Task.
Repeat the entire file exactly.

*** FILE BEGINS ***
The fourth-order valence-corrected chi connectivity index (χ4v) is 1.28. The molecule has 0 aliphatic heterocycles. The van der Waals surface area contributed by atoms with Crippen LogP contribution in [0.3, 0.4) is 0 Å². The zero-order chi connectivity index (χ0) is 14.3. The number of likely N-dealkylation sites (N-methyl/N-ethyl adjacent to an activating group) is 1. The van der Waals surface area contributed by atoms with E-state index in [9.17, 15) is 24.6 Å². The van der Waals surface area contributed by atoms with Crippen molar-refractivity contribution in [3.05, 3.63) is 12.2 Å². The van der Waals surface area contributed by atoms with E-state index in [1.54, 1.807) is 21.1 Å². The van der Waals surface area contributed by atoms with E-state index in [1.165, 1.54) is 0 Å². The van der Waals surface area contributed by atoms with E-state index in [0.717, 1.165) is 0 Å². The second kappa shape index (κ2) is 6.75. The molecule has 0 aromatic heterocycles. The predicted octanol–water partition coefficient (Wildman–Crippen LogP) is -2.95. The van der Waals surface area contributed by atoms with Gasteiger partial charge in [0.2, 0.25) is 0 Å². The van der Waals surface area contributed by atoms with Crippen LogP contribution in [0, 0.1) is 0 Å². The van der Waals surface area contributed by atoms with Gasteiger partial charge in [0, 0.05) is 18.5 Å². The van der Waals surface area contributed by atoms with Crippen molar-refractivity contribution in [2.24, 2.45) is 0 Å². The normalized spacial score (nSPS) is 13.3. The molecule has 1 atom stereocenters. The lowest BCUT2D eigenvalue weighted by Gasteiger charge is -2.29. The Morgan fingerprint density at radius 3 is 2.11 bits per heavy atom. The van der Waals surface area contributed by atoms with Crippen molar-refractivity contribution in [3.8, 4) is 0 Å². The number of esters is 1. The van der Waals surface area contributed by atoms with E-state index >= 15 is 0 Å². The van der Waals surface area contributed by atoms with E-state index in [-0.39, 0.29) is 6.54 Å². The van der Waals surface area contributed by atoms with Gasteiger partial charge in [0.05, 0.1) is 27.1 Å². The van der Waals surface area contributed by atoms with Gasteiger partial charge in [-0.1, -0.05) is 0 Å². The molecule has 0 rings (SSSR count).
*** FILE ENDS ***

The fourth-order valence-corrected chi connectivity index (χ4v) is 1.28. The molecule has 0 aliphatic heterocycles. The van der Waals surface area contributed by atoms with Crippen LogP contribution in [0.3, 0.4) is 0 Å². The zero-order chi connectivity index (χ0) is 14.3. The number of likely N-dealkylation sites (N-methyl/N-ethyl adjacent to an activating group) is 1. The van der Waals surface area contributed by atoms with E-state index in [9.17, 15) is 24.6 Å². The van der Waals surface area contributed by atoms with Crippen molar-refractivity contribution in [3.05, 3.63) is 12.2 Å². The van der Waals surface area contributed by atoms with E-state index in [1.54, 1.807) is 21.1 Å². The van der Waals surface area contributed by atoms with E-state index in [1.165, 1.54) is 0 Å². The van der Waals surface area contributed by atoms with E-state index in [0.717, 1.165) is 0 Å². The second kappa shape index (κ2) is 6.75. The molecule has 0 aromatic heterocycles. The predicted octanol–water partition coefficient (Wildman–Crippen LogP) is -2.95. The van der Waals surface area contributed by atoms with Gasteiger partial charge in [0.2, 0.25) is 0 Å². The van der Waals surface area contributed by atoms with Crippen LogP contribution in [0, 0.1) is 0 Å². The van der Waals surface area contributed by atoms with Gasteiger partial charge in [0, 0.05) is 18.5 Å². The van der Waals surface area contributed by atoms with Crippen molar-refractivity contribution in [2.24, 2.45) is 0 Å². The normalized spacial score (nSPS) is 13.3. The molecule has 1 atom stereocenters. The lowest BCUT2D eigenvalue weighted by Gasteiger charge is -2.29. The Morgan fingerprint density at radius 3 is 2.11 bits per heavy atom. The van der Waals surface area contributed by atoms with Crippen molar-refractivity contribution in [3.8, 4) is 0 Å². The number of esters is 1. The van der Waals surface area contributed by atoms with E-state index >= 15 is 0 Å². The van der Waals surface area contributed by atoms with E-state index in [-0.39, 0.29) is 6.54 Å². The van der Waals surface area contributed by atoms with Gasteiger partial charge in [0.05, 0.1) is 27.1 Å². The van der Waals surface area contributed by atoms with Gasteiger partial charge in [-0.1, -0.05) is 0 Å². The molecule has 0 rings (SSSR count).